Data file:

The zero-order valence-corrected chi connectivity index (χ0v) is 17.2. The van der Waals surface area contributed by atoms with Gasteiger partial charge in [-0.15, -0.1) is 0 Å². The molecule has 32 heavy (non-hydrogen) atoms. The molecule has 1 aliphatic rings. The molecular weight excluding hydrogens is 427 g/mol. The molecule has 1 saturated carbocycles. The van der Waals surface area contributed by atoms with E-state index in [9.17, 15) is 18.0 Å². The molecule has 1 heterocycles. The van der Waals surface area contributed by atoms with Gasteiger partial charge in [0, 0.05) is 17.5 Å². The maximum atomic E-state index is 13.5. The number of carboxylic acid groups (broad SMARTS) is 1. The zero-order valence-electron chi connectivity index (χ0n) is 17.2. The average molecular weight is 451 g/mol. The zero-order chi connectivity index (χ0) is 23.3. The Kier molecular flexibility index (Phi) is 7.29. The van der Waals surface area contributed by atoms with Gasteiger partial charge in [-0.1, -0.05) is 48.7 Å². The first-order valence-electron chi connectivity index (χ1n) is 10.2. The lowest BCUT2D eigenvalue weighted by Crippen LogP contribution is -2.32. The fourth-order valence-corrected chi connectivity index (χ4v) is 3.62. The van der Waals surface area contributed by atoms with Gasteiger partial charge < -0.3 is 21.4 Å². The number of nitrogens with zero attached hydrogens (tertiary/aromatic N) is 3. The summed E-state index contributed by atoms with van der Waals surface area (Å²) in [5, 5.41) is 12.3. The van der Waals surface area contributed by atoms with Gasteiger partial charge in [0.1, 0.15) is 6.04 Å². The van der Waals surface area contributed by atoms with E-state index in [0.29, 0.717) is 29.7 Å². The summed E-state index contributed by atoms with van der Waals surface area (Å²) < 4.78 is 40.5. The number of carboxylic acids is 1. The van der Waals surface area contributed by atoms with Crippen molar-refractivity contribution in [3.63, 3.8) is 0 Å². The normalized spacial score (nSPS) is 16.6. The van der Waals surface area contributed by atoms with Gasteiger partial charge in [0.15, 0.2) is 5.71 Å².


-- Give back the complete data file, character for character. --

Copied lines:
The zero-order valence-corrected chi connectivity index (χ0v) is 17.2. The van der Waals surface area contributed by atoms with Gasteiger partial charge in [-0.15, -0.1) is 0 Å². The molecule has 32 heavy (non-hydrogen) atoms. The molecule has 1 aliphatic rings. The molecular weight excluding hydrogens is 427 g/mol. The molecule has 1 saturated carbocycles. The van der Waals surface area contributed by atoms with E-state index in [9.17, 15) is 18.0 Å². The molecule has 1 heterocycles. The van der Waals surface area contributed by atoms with Gasteiger partial charge in [0, 0.05) is 17.5 Å². The maximum atomic E-state index is 13.5. The number of carboxylic acid groups (broad SMARTS) is 1. The zero-order valence-electron chi connectivity index (χ0n) is 17.2. The average molecular weight is 451 g/mol. The zero-order chi connectivity index (χ0) is 23.3. The Kier molecular flexibility index (Phi) is 7.29. The van der Waals surface area contributed by atoms with Gasteiger partial charge in [-0.1, -0.05) is 48.7 Å². The first-order valence-electron chi connectivity index (χ1n) is 10.2. The lowest BCUT2D eigenvalue weighted by Crippen LogP contribution is -2.32. The fourth-order valence-corrected chi connectivity index (χ4v) is 3.62. The van der Waals surface area contributed by atoms with Gasteiger partial charge < -0.3 is 21.4 Å². The number of nitrogens with zero attached hydrogens (tertiary/aromatic N) is 3. The summed E-state index contributed by atoms with van der Waals surface area (Å²) in [5, 5.41) is 12.3. The van der Waals surface area contributed by atoms with Gasteiger partial charge in [0.1, 0.15) is 6.04 Å². The van der Waals surface area contributed by atoms with E-state index in [0.29, 0.717) is 29.7 Å². The summed E-state index contributed by atoms with van der Waals surface area (Å²) < 4.78 is 40.5. The number of carboxylic acids is 1. The van der Waals surface area contributed by atoms with Crippen molar-refractivity contribution in [3.63, 3.8) is 0 Å². The normalized spacial score (nSPS) is 16.6. The van der Waals surface area contributed by atoms with Gasteiger partial charge in [0.15, 0.2) is 5.71 Å².